The peptide - a small protein - beta-amyloid is strongly associated with Alzheimer's disease; however, researchers are still looking for unequivocal proof that this peptide is the causal agent of the onset and development of the disease. The main obstacle impeding such confirmation is that beta-amyloid is not harmful when found in isolation but only when it aggregates, that is when it self-assembles to form the so-called amyloid fibrils
"We are not dealing with a single target, beta-amyloid alone, but with multiple ones because each aggregate of peptide, which can go from two units to 3,000 is a potential target. Determining the aggregate responsible for neuronal death is extremely complex and is one of the key issues for confirming or rejecting the hypothesis regarding beta-amyloid," explains Natàlia Carulla, scientist at the Institute for Research in Biomedicine (IRB Barcelona) and principal investigator of the study published in the scientific journal ACS Chemical Biology. In their latest work, Carulla and collaborators describe a technique that has allowed them, for the first time, to distinguish different types of beta-amyloid aggregates formed during aggregation and in parallel to establish which is most toxic. The study provides further evidence in support of the hypothesis that neuronal death is caused by intermediate aggregates of beta-amyloid and reveals that the development of structure within these aggregates determines their ability to cause neuronal death.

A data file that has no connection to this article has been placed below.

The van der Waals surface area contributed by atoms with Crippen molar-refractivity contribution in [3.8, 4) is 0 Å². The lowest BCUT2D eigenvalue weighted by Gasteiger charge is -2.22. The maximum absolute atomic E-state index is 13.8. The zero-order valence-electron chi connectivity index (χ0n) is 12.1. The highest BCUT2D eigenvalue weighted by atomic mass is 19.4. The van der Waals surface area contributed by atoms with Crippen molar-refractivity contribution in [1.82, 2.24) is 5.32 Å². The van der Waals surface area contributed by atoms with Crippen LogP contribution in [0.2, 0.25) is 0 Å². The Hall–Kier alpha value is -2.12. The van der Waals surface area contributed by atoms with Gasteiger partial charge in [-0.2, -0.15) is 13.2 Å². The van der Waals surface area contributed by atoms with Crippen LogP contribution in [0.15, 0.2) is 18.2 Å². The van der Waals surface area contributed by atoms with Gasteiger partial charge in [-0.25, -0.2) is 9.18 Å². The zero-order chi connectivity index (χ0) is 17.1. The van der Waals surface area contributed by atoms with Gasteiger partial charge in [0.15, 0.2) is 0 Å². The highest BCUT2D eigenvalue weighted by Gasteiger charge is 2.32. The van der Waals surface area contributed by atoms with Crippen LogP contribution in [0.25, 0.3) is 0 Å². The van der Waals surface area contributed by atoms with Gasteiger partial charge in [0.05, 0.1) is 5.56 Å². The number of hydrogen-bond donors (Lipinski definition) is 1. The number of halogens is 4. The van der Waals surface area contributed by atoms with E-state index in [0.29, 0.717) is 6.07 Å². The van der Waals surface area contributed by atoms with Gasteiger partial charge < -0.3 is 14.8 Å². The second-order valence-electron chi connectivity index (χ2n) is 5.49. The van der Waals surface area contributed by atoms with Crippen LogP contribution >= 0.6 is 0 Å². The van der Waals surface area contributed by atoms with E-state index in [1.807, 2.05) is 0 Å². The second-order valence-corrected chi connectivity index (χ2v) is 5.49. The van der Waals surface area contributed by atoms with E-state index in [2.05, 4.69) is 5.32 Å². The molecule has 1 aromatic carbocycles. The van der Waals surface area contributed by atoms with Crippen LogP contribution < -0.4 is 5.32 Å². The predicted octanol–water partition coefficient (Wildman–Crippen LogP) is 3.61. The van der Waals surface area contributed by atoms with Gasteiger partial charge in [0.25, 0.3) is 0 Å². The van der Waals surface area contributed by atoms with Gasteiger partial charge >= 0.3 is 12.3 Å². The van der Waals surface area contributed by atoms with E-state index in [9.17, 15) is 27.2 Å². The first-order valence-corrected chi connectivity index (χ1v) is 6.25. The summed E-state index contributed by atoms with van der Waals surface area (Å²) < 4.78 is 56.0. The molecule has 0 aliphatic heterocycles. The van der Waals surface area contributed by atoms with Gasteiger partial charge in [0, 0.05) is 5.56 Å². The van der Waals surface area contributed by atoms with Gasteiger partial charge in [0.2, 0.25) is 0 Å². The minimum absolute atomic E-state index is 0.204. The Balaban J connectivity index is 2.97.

The Harmful Forms of Beta-Amyloid
The study shows that the most toxic aggregates are those formed by 20 to 100 units of beta-amyloid, known as intermediate aggregates or precursor aggregates of beta-amyloid fibrils. In contrast, the smaller aggregates of beta-amyloid and the amyloid fibrils, which can contain up to 3,000 units of the peptide, do not cause neuronal death.
The scientists treated cultures of mouse neurons with samples obtained at different times of the aggregation process. The point at which they observed the highest neuronal death, reaching about 60%, occurred when cells were exposed to intermediate aggregates of beta-amyloid that had developed a certain degree of structure. The experiments with mouse neurons were performed in collaboration with Eduardo Soriano's team at the University of Barcelona, they prepared neuronal cultures from the hippocampus, the brain region in which neuronal lost is first observed in Alzheimer's disease.
"The technique that we have set up allows us to detect how the structure within these aggregates increases, that is to say, how the aggregates take shape and how they get organized. We observed that maximum toxicity occurs when they have acquired a given degree of structure, a certain rigid part in the aggregate," explains Carulla.
The scientists uphold that this is precisely one of the most promising results of the study. "We can see structure, organization and common pattern and therefore the hope is that if we manage to characterize this pattern, we will be able to look for and design therapeutic molecules that prevent their formation or cause their disruption" says first author of the article Bernat Serra-Vidal, whose PhD thesis was based on this work.
Furthermore, the researchers explain that the tools developed to study beta-amyloid aggregation could be used to examine the aggregation of other proteins that are associated with conditions such as Parkinson's disease, Huntington's disease, and type 2 diabetes.